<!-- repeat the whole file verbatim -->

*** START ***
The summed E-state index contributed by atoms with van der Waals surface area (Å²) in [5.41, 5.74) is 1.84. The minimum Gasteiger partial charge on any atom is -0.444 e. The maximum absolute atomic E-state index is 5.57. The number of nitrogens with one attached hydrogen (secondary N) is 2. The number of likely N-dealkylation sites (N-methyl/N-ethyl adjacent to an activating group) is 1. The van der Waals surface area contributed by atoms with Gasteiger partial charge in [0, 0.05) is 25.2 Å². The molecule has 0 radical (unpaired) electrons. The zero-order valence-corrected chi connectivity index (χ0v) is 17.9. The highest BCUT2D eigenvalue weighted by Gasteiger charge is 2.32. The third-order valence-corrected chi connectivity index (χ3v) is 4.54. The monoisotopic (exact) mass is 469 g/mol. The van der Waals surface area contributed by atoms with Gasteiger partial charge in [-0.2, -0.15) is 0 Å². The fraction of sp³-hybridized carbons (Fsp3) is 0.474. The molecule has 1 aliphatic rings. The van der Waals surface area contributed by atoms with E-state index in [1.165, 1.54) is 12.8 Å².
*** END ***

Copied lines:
The summed E-state index contributed by atoms with van der Waals surface area (Å²) in [5.41, 5.74) is 1.84. The minimum Gasteiger partial charge on any atom is -0.444 e. The maximum absolute atomic E-state index is 5.57. The number of nitrogens with one attached hydrogen (secondary N) is 2. The number of likely N-dealkylation sites (N-methyl/N-ethyl adjacent to an activating group) is 1. The van der Waals surface area contributed by atoms with Gasteiger partial charge in [0, 0.05) is 25.2 Å². The molecule has 0 radical (unpaired) electrons. The zero-order valence-corrected chi connectivity index (χ0v) is 17.9. The highest BCUT2D eigenvalue weighted by Gasteiger charge is 2.32. The third-order valence-corrected chi connectivity index (χ3v) is 4.54. The monoisotopic (exact) mass is 469 g/mol. The van der Waals surface area contributed by atoms with Gasteiger partial charge in [-0.2, -0.15) is 0 Å². The fraction of sp³-hybridized carbons (Fsp3) is 0.474. The molecule has 1 aliphatic rings. The van der Waals surface area contributed by atoms with E-state index in [1.165, 1.54) is 12.8 Å².